We walk the path and then backtrack along the beach again. I’m not sure how much time has gone by, but I can see a lone boat out in the distance.

“Is that Ash?”

“Yeah, looks like it. There’ll be more people out this afternoon when it warms up a little.”

“You’ve been here a lot then?”

We sit together on the grass just beyond the beach.

“Yeah.” He shrugs. “I guess I have. Ash and I go way back. We both went to college in the northeast and played against each other, then came to the Wildcats.”

“And now you’re BFFs who buy homes in the same neighborhood and vacation together?”

That sexy smile graces his face. “Jack started it. He bought a house in that neighborhood first.”

“It is a nice neighborhood. Neighbors are questionable.” I aim my camera at him and snap.

“Oh no.” He holds up a hand. “You don’t want to break that thing.”

I look at the picture on the display. His eyes are half-closed. Laughing, I show him.

“I told you. I have never taken a good picture.”


“I mean, they’re varying degrees of bad. From acceptable to flat-out awful.”

I turn the camera around to take a selfie. He grimaces.

“Smile,” I instruct. “Actually, maybe don’t. One, two, pretend I’m flashing you.” I click the button and then bring my camera to my lap to see it.

“You’re looking at my boobs!”

“You said pretend I’m flashing you.”

I set my camera down, and we stare out at the water. He rests one palm on the ground behind me, angling himself so my shoulder brushes his chest.

“I forgot how much I love it here.”

“The lake?”

“Minnesota.” I lean into him. “We left when I was in middle school. Dad got a coaching job in Maryland.”

“You didn’t like it?”

“It was fine. We were only there for two years before he got a job in Michigan. We were there for three years, and then we came back here.”

“How come you decided to go to London?”

“Sounded fun.”

He laughs.

“My high school boyfriend broke up with me about a month before graduation.”

“I’m sorry.”

“We never would have worked. I know that now, but I was heartbroken and wanted to do something drastic.”

“Were your parents supportive?”

“Yeah. Mom did a gap year, and she always talked about how it changed her life.”

“Did it change your life?” He uses the strings on his hoodie to tug me closer.

“Mhmmm. I learned to trust myself and be independent. It was easier there. Since I’ve been back, I feel like everyone is watching and waiting for me to get my life together.”

My eyes dart to his lips. He’s so close now I can feel his breath. My pulse kicks up a notch, and my stomach is doing somersaults. I wasn’t kidding when I told him I wanted to make sure that I liked him fully clothed (aka not naked and kissing me) before we told my dad. I convinced myself that I’d imagined the chemistry between us. Maybe I wanted to protect myself or him, but I’ve dated enough to know that what I’m feeling is rare, and it’s absolutely real.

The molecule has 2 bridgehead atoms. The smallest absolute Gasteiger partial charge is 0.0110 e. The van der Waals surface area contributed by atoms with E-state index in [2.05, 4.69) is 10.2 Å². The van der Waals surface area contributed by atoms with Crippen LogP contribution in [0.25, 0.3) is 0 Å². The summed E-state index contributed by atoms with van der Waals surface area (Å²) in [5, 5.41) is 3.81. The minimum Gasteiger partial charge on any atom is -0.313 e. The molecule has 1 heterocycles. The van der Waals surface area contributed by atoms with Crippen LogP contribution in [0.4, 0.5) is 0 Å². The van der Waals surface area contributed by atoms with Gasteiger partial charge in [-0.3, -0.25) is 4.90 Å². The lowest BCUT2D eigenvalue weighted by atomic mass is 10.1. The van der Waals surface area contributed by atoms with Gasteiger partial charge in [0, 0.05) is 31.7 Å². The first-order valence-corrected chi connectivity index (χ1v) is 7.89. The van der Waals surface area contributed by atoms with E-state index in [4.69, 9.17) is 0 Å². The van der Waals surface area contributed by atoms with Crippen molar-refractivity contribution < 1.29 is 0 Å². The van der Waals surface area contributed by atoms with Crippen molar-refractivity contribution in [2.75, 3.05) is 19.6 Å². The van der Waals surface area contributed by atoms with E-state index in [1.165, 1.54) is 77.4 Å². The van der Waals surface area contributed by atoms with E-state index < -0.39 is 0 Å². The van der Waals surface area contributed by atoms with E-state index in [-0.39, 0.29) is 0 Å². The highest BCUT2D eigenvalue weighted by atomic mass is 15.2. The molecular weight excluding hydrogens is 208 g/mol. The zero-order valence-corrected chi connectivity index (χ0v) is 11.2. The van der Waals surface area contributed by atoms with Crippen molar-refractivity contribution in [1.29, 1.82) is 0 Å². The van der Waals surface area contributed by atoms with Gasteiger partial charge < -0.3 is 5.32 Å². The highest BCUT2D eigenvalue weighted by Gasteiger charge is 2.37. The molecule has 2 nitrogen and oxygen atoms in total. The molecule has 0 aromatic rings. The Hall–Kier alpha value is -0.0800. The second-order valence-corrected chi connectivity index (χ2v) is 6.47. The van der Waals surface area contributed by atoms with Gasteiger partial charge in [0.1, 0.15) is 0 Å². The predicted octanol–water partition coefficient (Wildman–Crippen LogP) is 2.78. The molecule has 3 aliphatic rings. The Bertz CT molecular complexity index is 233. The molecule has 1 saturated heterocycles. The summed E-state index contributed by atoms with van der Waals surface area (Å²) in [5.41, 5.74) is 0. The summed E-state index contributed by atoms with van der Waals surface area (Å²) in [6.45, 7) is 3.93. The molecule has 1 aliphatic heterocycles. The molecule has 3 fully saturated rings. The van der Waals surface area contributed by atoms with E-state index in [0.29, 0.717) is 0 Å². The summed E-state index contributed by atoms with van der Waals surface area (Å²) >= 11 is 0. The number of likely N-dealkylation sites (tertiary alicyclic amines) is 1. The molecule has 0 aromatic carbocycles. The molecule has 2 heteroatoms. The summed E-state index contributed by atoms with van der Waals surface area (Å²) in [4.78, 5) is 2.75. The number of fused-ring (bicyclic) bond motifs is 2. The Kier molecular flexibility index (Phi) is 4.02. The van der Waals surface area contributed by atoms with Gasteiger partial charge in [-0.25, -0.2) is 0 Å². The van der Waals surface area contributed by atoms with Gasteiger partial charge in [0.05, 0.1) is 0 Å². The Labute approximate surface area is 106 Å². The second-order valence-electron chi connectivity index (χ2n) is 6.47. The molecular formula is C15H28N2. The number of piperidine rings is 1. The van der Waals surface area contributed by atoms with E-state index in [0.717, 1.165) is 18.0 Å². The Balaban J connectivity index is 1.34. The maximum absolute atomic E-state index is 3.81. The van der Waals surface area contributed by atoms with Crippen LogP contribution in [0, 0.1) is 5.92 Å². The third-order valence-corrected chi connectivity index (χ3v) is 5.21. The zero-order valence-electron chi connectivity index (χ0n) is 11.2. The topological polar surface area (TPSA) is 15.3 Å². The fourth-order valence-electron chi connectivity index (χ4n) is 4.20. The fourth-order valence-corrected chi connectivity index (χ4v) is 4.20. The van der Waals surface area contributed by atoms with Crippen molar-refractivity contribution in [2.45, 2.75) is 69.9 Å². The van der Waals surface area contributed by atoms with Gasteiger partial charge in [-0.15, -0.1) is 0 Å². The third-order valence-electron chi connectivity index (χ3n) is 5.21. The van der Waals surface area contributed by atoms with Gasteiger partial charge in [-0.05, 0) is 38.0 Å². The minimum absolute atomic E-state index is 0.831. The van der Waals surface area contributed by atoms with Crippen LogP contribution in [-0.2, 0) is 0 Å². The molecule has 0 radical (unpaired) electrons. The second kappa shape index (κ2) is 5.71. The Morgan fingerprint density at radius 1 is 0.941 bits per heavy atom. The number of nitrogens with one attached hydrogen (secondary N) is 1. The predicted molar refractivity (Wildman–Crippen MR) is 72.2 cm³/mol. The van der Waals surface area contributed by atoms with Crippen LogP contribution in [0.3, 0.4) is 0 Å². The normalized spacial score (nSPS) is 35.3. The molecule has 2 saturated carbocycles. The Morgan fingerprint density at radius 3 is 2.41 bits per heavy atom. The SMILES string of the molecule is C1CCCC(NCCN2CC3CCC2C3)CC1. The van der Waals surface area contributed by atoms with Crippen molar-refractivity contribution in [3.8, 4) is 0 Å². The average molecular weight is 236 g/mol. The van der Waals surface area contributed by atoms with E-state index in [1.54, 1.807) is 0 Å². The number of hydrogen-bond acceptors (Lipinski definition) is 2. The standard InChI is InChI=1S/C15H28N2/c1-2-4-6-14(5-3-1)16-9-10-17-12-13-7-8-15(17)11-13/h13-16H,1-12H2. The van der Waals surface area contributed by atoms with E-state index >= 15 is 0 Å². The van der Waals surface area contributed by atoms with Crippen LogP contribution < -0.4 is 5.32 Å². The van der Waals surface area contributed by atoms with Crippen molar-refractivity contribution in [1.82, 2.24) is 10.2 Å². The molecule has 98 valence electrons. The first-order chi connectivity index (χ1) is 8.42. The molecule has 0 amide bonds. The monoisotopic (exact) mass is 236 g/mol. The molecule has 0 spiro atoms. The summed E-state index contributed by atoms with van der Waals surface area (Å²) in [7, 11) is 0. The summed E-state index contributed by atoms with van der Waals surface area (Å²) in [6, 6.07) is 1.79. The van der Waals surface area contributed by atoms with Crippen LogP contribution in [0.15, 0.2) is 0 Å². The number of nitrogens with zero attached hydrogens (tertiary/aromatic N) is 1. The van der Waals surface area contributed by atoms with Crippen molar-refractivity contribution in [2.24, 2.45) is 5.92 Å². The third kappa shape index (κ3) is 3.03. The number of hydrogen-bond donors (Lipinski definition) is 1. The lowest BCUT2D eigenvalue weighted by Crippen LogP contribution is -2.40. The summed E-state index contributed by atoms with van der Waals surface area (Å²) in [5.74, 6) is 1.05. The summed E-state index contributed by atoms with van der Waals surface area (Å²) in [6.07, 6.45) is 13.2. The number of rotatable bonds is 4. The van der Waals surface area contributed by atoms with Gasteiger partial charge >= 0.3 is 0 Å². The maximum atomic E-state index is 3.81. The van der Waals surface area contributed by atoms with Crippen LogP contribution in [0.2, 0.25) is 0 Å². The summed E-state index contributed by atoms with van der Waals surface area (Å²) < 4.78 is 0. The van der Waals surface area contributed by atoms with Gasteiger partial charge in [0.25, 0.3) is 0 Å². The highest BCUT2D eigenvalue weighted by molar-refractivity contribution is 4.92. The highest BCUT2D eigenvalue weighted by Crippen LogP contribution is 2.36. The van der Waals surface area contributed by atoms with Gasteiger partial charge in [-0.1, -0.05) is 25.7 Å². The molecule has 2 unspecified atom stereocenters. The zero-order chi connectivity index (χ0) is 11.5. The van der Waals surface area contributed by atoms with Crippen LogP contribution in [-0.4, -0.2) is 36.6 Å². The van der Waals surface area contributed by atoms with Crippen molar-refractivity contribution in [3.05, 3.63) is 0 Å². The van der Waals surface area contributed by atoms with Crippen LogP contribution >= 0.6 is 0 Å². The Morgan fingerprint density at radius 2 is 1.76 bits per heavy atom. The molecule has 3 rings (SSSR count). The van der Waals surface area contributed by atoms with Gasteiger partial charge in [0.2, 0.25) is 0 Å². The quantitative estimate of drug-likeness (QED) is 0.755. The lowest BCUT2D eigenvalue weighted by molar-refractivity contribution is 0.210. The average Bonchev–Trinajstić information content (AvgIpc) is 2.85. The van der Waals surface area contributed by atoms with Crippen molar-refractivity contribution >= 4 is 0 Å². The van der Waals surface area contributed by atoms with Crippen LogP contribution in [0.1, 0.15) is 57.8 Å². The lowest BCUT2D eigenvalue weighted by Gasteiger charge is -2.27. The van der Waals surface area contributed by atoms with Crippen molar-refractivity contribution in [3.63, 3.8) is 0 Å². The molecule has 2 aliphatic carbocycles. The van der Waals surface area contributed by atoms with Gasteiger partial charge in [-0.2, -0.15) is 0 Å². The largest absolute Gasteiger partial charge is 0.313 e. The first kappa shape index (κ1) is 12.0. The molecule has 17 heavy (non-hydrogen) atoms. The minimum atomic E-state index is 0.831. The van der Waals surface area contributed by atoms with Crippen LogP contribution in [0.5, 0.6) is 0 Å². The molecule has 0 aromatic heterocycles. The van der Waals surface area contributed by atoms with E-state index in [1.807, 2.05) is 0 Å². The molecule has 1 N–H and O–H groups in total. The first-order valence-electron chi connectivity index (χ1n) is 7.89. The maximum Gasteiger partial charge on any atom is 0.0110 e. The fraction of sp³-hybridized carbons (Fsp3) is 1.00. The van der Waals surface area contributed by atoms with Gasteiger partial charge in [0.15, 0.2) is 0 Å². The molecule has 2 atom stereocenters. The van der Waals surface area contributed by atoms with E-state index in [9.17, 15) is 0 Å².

“You couldn’t have just been a regular guy.”

He chuckles. “Sorry.”

I reach out and cup his cheek. It’s rough with a day or two’s worth of stubble. “Don’t be.”

I make the first move this time. That dimple on the left side of his mouth appears as my lips drop to his. Somehow he’s warm, even though I’m wearing his sweatshirt. He wraps his arm around my waist and pulls me against him. I might have started the kiss, but he takes over.

And I give in. Not just to his kiss, but to him.

This is happening.

We spend the rest of the day at Ash’s house. He and Tyler come back from fishing, and the four of us sit outside, enjoying the sunshine that finally came out. We play bags (which Ash and Leo insist on calling corn hole), and as the afternoon fades into evening, we get ready to head back.

I walk down to the lake one more time to capture the late sun over the lake. Leo comes with me, but stands off to the side while I snap a dozen or more photos. I glance back to find him watching me.

“I’m almost done. I promise. I just need to get one more shot.”

“No rush.” His smile is easy, stance relaxed and unhurried.

I bring up my camera and take the photo before he realizes what I’m doing.

“Are my eyes closed? Am I holding my mouth weird? Sometimes I pull my bottom lip behind my teeth. Not a great look in photos.” He walks toward me.

“See for yourself?” I hold it out for him to look.

“I’ll be damned.” He clears his throat. “I’m going to need a copy of that.”

“You’re serious?” I ask through laughter when he doesn’t break a smile.

“Hell yeah, I’m serious. It’s a one in a million shot.”

“You just needed the right photographer.” I smash my cheek to his and extend the camera out in front of him, taking one more of the two of us just for me.